Red or Black broilers? Slow cornish?

Discussion in 'Meat Birds ETC' started by pawtraitart, Aug 9, 2007.

  1. pawtraitart

    pawtraitart Chillin' With My Peeps

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    Has anybody tried the red/black broilers or slow cornish meat birds? I see that Privett Hatchery has them. Thoughts on either of these? Thanks. [​IMG]
     
  2. greyfields

    greyfields Overrun With Chickens

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    I have not tried those. They're probably double crosses of some sort with a cornish as terminal sire. If the strains aren't too over selected for growth, they could be heartier than your standard jumbo Cornish X.

    I've mentioned it several times, but I haven't got much of a response. I think maybe I'm only one of few backyard people raising these. But I have had zero mortality on my 50 Freedom Rangers after the 1st day. I'm really pleased.

    http://www.freedomrangers.net/
     
  3. mlheran

    mlheran Chillin' With My Peeps

    pawtraitart -Sorry, I have no answer for you since I'm wondering the same thing!

    greyfields -How well do they grow, dress, and taste?
     
  4. pawtraitart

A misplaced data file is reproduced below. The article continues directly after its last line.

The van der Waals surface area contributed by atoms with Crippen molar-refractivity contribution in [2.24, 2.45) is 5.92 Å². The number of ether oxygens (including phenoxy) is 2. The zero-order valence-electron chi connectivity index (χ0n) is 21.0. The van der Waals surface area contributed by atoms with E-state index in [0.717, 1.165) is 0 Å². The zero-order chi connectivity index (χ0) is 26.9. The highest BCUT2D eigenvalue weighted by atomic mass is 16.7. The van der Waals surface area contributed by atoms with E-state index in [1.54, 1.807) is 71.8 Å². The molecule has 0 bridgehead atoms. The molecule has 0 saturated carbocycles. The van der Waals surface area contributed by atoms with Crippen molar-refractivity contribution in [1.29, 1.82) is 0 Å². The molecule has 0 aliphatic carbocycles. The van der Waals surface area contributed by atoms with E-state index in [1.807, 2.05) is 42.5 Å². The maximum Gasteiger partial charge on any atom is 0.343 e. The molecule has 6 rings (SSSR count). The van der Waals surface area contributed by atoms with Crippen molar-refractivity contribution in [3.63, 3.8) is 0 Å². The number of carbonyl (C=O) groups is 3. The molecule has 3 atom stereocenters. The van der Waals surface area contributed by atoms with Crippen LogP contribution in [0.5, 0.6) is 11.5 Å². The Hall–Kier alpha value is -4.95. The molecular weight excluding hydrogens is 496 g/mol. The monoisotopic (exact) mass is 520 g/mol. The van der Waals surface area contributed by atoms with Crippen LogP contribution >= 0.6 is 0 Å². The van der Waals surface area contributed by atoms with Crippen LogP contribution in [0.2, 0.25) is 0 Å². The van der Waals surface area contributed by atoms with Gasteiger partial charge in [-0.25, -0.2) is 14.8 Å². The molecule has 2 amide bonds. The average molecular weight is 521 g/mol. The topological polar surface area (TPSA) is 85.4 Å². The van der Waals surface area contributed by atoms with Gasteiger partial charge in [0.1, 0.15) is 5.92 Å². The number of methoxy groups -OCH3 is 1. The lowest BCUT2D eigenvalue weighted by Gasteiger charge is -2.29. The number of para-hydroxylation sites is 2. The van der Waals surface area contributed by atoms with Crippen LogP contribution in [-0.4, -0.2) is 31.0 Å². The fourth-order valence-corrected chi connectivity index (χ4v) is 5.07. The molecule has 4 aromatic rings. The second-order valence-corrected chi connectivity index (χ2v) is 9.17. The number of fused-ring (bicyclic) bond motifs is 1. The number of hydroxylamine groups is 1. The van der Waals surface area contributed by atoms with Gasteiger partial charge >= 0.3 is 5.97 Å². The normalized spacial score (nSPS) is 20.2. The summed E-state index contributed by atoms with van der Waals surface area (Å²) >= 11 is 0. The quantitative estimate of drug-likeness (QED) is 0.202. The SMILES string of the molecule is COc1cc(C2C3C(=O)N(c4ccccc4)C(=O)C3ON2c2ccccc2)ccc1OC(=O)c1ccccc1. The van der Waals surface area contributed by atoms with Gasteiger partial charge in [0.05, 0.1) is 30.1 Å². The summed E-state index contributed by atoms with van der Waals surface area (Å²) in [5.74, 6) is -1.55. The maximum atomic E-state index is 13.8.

pawtraitart Chillin' With My Peeps

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    I've never heard of those! What kind did you get? I see they have 5 varieties. Give us the scoop. [​IMG]
     
  5. greyfields

    greyfields Overrun With Chickens

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    I'm raising grey rangers (naturally) and gourmet black. The greys will finish at 81 days, the blacks 21 days later. I expect them all to finish around 5 lbs dressed, but will let you know more detail. In general, they are putting on weight nicely and are also extremely active. They're always trying to fly out of the tractor and stay quite busy scratching and foraging.

    In the UK and Canada, part of being "organic" includes husbandry practices. Chickens for meat must be 81 days old prior to slaughter in order to be organic. Therefore, slower growing, broad breasted meat breeds are being developed. Because, can you imagine it, at 81 days your standard Cornish X would already be dead from a heart attack. I usually have 25% mortality on meat chickens, so finding these has been very rewarding.
     
  6. silkiechicken

    silkiechicken Staff PhD Premium Member

    25% mortality on reg cornish cross seems so high! But I guess if you are raising them in large numbers it is easier to lose track of the health of one bird. I've raised thoes in batches of 4 and out of the past 10 years, with about a dozen each year, and I've only had one die on me at 8 weeks... on the day of butcher! I bet it heard me talking about how good he was going to taste and it gave him a heart attack! [​IMG]

    But a bird that moves around in life would be great. Maybe some day when I decide to go shipping route, I'll try a few of thoes. I normally pick mine up at the feed stores since I can get them on weekends and there is none of that dreaded lost at the post office dramas. Plus I bet thoes look much happier than the cornish panting to stay alive if temps go over 70 deg.
     
  7. UncleHoot

    UncleHoot Chillin' With My Peeps